2. Major components of the pharmaceutical value chain

    In advancing the understanding of the pharmaceutical value chain, it is useful tolook at three major components:

    1. Manufacturing of the medicine: In order to produce a medicine, a number ofsteps are involved, from the initial research and development phase, to gainingregulatory approval which allows a medicine to be sold in a market, to thefinal commercialization phase. The specific steps and requirements will differbetween types of medicine, manufacturers and countries.

    2. Distribution to the dispensing point: This step includes the transportation andhandling of the medicine from the manufacturer to the end user, whether thisis a retail pharmacy (retailer), hospital or dispensing doctor. The complexityof this journey will differ depending on manufacturer location, the need forimportation of the medicine, the nature of special handling requirements, andthe geographic location of the end user which will vary between large urbancenters and remote rural villages.

    3. Dispensing to the end user: Providing the correct medicine dosage and form,to the right patient, in a convenient and timely manner is the final step in thevalue chain. This step can also involve a number of additional activities, in-cluding checking for potential interactions, providing advice, and processingreimbursement claims, each of which is intended to ensure the patient receivesthe full benefit and value from the medicines they receive.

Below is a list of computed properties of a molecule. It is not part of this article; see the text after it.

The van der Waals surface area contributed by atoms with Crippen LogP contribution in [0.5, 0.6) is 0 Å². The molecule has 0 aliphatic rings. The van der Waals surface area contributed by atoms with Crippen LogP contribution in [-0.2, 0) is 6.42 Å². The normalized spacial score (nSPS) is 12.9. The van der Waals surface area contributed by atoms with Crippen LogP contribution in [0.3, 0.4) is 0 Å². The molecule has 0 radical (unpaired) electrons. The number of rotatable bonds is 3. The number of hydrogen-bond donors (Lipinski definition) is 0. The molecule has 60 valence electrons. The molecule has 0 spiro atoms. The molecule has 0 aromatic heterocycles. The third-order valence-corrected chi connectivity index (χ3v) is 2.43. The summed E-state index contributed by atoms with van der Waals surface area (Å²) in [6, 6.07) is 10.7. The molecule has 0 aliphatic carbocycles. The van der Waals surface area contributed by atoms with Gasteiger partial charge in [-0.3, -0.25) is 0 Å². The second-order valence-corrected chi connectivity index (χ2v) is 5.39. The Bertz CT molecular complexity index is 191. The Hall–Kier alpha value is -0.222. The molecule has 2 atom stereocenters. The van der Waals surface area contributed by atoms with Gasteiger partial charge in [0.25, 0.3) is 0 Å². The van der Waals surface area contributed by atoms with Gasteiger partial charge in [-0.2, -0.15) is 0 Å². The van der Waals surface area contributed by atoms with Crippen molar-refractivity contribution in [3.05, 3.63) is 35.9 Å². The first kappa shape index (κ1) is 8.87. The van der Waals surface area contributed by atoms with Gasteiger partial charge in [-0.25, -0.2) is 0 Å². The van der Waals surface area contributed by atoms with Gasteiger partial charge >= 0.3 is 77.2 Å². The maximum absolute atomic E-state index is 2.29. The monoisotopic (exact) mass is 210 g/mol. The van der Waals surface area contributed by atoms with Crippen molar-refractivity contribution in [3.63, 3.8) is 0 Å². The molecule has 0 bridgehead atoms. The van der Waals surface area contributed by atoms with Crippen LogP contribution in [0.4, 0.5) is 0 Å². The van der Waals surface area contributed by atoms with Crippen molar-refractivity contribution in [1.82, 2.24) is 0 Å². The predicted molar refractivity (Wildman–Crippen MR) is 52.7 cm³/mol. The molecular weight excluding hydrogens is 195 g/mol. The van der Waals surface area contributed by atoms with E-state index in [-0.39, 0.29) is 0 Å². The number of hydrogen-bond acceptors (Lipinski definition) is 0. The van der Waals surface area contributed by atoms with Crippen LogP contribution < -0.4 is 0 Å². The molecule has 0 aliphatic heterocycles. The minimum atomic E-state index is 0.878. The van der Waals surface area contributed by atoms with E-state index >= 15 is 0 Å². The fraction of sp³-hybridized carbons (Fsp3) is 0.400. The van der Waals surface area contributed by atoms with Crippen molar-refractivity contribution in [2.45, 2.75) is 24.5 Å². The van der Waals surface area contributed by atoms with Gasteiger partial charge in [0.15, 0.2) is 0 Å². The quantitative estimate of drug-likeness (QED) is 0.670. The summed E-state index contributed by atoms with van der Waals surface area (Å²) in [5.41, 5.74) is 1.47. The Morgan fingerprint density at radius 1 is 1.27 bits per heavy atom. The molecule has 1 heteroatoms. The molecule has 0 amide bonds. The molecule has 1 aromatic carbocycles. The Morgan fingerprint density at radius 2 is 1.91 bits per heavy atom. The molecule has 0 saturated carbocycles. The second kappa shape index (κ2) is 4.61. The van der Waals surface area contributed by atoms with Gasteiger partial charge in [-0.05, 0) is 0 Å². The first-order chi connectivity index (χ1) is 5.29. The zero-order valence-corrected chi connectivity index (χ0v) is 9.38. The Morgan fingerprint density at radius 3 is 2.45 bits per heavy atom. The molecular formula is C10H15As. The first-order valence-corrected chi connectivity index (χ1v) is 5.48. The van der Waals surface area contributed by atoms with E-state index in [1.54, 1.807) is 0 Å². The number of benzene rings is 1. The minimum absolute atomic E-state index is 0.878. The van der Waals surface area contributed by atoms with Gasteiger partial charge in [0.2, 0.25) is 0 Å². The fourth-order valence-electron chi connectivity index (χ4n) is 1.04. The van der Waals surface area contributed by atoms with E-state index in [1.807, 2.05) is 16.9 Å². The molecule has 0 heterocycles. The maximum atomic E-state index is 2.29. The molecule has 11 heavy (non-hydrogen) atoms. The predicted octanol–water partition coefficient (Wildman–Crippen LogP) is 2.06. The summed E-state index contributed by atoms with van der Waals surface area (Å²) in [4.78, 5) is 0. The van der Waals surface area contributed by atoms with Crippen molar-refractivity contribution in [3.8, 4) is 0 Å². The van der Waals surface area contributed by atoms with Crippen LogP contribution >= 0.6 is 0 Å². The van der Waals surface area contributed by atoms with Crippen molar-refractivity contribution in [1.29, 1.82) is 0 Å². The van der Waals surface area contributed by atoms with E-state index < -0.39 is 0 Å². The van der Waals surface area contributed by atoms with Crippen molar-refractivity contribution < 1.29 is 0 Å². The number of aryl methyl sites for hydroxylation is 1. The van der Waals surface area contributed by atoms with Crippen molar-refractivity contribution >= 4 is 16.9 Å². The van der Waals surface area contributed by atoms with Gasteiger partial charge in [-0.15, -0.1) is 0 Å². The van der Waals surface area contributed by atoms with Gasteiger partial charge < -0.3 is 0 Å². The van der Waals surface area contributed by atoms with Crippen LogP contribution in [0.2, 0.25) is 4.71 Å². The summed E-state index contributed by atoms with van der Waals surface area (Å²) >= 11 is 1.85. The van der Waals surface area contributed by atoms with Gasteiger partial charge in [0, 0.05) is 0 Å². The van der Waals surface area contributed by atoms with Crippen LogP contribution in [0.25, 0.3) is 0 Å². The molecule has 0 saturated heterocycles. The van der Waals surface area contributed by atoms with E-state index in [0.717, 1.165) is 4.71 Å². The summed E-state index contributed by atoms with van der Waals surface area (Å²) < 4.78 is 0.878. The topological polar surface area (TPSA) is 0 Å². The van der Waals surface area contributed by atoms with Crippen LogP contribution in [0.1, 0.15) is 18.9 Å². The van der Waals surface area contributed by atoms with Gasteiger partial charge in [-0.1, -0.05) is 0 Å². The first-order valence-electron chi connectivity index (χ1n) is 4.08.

In each of these components of the value chain, a range of costs are incurred andvalue added, as summarized in Fig. 1.

    3. Activities, costs and value added in manufacturing medicines

    Broadly speaking, there are two categories of manufacturing required for drugproduction: active pharmaceutical ingredient (API) manufacturers which produce theraw ingredients used in medicine; and finished form manufacturers which producethe final product to be sold to market and consumed by the patient.

    Finished form manufacturers can also be categorized as innovators or generic com-panies. Innovator companies invest in research and development in order to discover

  • M. Aitken / Understanding the pharmaceutical value chain 57

    Fig. 1. Costs incurred and value added in components of the pharmaceutical value chain.

    and bring new medicines to market. Due to the large financial investment involved,these medicines receive a period of market exclusivity. At the point this expires,generic manufacturers are able to manufacture and bring to market generic versionsof the original brand molecule which contain the same active substance, producethe same therapeutic effect and are manufactured to the same quality as the originalproduct.

    For originators, the largest costs are associated with drug discovery, which identi-fies new chemical or biologic entities that have the potential to advance the currentstandard of disease treatment, and the costs of subjecting potential drug candidatesto rigorous testing through clinical trials, which many will fail to complete. Addi-tional costs are incurred in the submission of applications to regulatory agencies,and once approved, costs are incurred by manufacturers to promote and educate keystakeholders about the product and the benefits it can bring to patients. It is diffi-cult to put an exact figure on the cost involved in bringing a medicine to market, asthis will differ between the type of drug, level of innovation and magnitude of riskinvolved [2]. In contrast, generic manufacturers normally have relatively low devel-opment and manufacturing costs. Their main means of promotion is through tradeincentives, offering larger discounts to secure volume sales.